Below are categories for questions that have been answered by community members. Keep in mind that the following responses may represent many members of this group but do not represent all people in a community. Not all people from diverse populations conform to commonly known culture-specific behaviors, beliefs and actions. Each person is an individual, as well as a community member.

What cultural / ethnic / religious traditions or beliefs should law enforcement be aware of?

  • Samoans are known for having close-knitted, big families and are taught to respect and honor elders. They are taught at a young age to care for and serve their elders.
  • Samoans can be of different religions.
  • They are very hospitable and hardworking, and are known to sacrifice a great deal for what they believe and value.
  • There are different layers of leadership in the Samoan community.
  • Tattoos are based on tribal affiliations.

What is the appropriate manner to greet you? (demeanor, non-verbal, body space, handshake, bow, male-female interaction etc.)

  • Explain why you are approaching and avoid walking in front of elders.
  • Youth will follow instructions based on how they are treated.
  • Family members are very close, try not to separate them or they will become defensive and protective.
  • Move quietly and do not rush or make any sudden, distracting movements.
  • Avoid making a lot of noise or any loud noises. It is considered rude and disrespectful. No hard banging on the door. Keep door tapping congenial and respectful to the family dwelling.

Who should be addressed or acknowledged first? Who is the head of the household?

  • Please wait to be invited into the household.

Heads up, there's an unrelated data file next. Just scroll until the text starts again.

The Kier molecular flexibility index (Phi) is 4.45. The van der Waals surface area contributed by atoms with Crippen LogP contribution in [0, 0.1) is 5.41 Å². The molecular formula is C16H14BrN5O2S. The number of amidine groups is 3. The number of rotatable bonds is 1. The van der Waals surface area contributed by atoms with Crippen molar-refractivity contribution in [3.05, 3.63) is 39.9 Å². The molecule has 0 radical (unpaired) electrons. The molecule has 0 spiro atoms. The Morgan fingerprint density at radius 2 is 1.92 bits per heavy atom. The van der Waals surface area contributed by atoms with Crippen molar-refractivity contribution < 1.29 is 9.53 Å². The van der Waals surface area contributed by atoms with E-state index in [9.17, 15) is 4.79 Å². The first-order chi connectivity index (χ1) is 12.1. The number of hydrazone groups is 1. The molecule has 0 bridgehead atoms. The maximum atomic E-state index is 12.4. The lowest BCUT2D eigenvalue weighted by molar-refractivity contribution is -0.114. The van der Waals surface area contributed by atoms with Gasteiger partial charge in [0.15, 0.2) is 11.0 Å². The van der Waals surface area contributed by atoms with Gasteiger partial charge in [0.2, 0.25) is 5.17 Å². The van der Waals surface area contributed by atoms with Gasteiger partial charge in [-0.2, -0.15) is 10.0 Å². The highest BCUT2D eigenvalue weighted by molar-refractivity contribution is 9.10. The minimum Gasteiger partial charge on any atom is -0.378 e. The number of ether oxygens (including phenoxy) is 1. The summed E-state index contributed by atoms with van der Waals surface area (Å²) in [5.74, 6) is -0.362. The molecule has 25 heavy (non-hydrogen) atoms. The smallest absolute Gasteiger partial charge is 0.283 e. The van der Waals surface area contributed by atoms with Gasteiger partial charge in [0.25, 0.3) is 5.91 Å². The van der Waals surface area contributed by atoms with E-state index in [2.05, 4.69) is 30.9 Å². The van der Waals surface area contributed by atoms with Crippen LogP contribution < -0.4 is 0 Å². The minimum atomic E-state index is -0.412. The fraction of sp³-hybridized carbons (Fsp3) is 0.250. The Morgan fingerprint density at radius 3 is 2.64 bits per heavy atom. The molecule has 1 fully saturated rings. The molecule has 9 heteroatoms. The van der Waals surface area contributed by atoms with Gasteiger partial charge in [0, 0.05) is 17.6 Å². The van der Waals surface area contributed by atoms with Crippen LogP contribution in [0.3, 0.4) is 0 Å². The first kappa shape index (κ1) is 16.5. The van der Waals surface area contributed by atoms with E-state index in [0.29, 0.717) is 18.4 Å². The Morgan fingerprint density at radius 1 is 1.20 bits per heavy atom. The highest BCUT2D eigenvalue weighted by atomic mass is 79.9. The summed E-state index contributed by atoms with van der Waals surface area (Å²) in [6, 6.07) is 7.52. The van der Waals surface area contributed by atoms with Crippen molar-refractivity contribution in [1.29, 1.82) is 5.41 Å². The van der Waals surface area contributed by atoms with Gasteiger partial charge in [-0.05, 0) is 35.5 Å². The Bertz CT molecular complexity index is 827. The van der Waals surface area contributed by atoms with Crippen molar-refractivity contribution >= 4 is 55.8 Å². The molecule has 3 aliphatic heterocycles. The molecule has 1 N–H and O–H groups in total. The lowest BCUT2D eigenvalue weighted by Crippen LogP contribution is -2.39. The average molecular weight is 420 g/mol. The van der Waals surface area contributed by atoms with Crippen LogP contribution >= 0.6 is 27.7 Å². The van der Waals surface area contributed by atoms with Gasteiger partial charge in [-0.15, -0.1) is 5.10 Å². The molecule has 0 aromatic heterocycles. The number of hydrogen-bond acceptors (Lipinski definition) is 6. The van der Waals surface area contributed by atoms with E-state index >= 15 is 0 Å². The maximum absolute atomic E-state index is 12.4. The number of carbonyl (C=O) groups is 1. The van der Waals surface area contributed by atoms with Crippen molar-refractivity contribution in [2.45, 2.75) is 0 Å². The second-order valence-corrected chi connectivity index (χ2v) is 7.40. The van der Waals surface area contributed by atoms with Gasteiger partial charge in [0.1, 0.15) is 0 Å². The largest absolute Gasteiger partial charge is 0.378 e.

• Always acknowledge the presence of elders. If you need to speak with a child, first ask for a parent or an elder and explain the situation. State the issues with the youth and your intention to follow-up with the family.
  • Youth may translate for elders or head of family, but the elder will identify who translates and sits with them.
  • Youth may translate for elders or head of family, but the elder will identify who translates and sits with them.
  • Do not interrupt an elder or leader; they expect the listener to be quiet when they are speaking. Avoid turning your backside to elders and when sitting, avoid having your back to anyone.
  • When they offer you any food or drink, it is most hospitable and respectful to receive it.

What is your view / perception of law enforcement? What has been your community's experience with law enforcement?

  • Samoan people often feel that law enforcement officers are intimidated by their size. Do not make assumptions about age or maturity based on size. Ask for age.
  • Elders are the authority figures in Samoa and are sought to resolve problems in their culture. In Samoa, elders did not have police. They lived in little villages with a mayor, who oversaw the village households and held family chiefs accountable for their family members' actions.
  • Samoans expressed feeling fear of the police because they occasionally perceive that police approach aggressively.
  • Law enforcement needs to recognize the importance of Samoan communal bonds and working with families.